Trying to recapture some sense of normalcy late Saturday morning, I went on my weekend errands, including a stop at the newsstand for the bulldog edition of the Sunday paper.
The bundles of newspapers seemed hopelessly outdated. Ditto for the rack of newsweeklies waiting for new editions: They were being ripped up and remade, and probably still would seem like history instead of current events by Monday.
It struck me then how profoundly life has changed since that terribly similar day 17 years ago when Challenger disappeared before our eyes. I knew I wouldn?t have to wait for the next day?s papers or rely solely on broadcast news to carry me through.
The Internet and online services like Compuserve were around at the time of Challenger but couldn?t come close to offering the kind of informational and emotional bridge we have now. The spread of online access -- including the proliferation of broadband connections -- coupled with the maturation of the Web as an interface, and advanced software now being used by news organizations far surpasses anything back then or even as recently as the Oklahoma bombing.
We started to see the full power of the Internet after 9/11. Today we have the odd mix of news sites limiting access to all or parts of their coverage to subscribers only. Plus, there is the increasing democratization afforded by services that make it easy for anyone to chime in. (These combined at one point Saturday when people started to mirror video material available to subscribers only on CNN.)
Even before I left the house, information was spreading across the world via the Internet. News sites were remaking their pages on the fly, calling on every resource to offer as many details as possible in as ways as made sense.
Out of a need to do something, anything, while I watched the video play over and over as though I would see an answer or maybe a different result, I grabbed my laptop and started taking screenshots of various sites.
Within minutes the news evolved from bulletins, to wire stories. Within an hour packages began to build.
When I took a final round of shots late in the evening some sites looked completely transformed. Much of the rapid response was made possible by the immense store of knowledge already available about the space shuttle program, the mission of STS-107 and the flight crew. Access to data like radar maps and the ability to quickly share images also played a key role. Journalists used listservs and Web sites to share tips and resources.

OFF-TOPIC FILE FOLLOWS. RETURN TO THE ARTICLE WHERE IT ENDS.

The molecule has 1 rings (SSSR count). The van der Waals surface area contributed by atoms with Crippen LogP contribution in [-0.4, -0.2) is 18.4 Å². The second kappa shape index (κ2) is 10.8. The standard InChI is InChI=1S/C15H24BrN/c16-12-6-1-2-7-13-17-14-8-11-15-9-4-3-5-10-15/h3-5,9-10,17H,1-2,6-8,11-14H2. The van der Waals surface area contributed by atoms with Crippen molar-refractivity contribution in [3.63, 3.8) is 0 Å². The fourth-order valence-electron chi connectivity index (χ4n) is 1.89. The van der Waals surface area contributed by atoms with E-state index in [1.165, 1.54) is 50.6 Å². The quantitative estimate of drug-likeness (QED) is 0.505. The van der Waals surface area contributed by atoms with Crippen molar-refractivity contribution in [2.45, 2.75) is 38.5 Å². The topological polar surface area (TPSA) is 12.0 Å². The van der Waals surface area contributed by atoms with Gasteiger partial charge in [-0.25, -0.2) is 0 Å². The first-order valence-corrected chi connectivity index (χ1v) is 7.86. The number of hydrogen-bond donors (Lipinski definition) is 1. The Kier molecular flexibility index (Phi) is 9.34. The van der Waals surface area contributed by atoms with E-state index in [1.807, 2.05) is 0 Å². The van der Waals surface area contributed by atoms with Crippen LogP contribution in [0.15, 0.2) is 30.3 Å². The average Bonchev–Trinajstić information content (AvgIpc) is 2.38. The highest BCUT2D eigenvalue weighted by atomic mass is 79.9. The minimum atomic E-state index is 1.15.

Bloggers and online communities were sharing stunned and emotional reactions -- and whatever information they had as well. The byproduct was predictable -- Slashdot citizens had to wade through a series of rude and sometimes nasty messages; speculation even more wild than that on the television started to pop up; and an unsubstantiated message from a woman who claimed to have been fired by NASA for saying the space shuttle was unsafe started to pop up as gospel.
By the time I returned home enough new material was being published to warrant link lists while criticism of news coverage was starting to flow. Some people were fixated on an AP prewrite about the re-entry of the shuttle that could be found at washingtonpost.com.
The language of the story about the shuttle streaking to a landing -- which indeed it was at the time the story posted -- and the fact that it was still easily accessible after the need for a write-thru became apparent, had some suggesting the washingtonpost.com editors should be embarrassed for leaving it up and the reporter should have chosen her language more carefully given the potential for disaster. Someone even suggested the comments from the flight crew in the story were made up -- as if the site and others who used the story had been caught with a pre-written fake.
It wasn?t, of course. It was a wire story written to be topped out as events progressed. In fact, it showed up on CNN.com at 9:35 AM eastern with a new lead.
The accusations that it was anything else show what can happen when people who don?t understand the news process write about it as though they do. That includes the journalism student on a listserv who seems to think reporters write copy that goes directly to publication. That filter between reporting, writing and publication known as editing is the key difference between journalists and bloggers -- even bloggers who are journalists.
The story also was offered up as an example of automated news sorting gone bad. There were much better examples. Take Google News, which did not have a great showing Saturday. Its algorithms missed the magnitude of the event spectacularly at points, including the moment when you couldn?t even see any reports about Columbia on the first screen.
The site still came in handy as a collector of coverage as it sprouted. That?s how I found my favorite example of AP wire feeds directly to sites: an article focusing on Dr. Laurel Clark was used all over the Web as the main story about the disaster when it was clearly intended as a regional story with the headline ?NASA loses contact with shuttle carrying Racine woman.? I saw it first on Ohio.com; a Google News search turned up numerous nonsensical instances.
In a February 2 New York Times article, John Schwartz described the wealth of information online, offering as an example the supplemental coverage provided by members of the SlashDot community. He brushes aside the nasty messages as the usual insults, singles out consultant Donald Drake for putting together an animated radar map and quotes David Farber as saying "It turns out it's not something that the conventional media does very well. It does not have the variety of technical talent that pulls it all together.?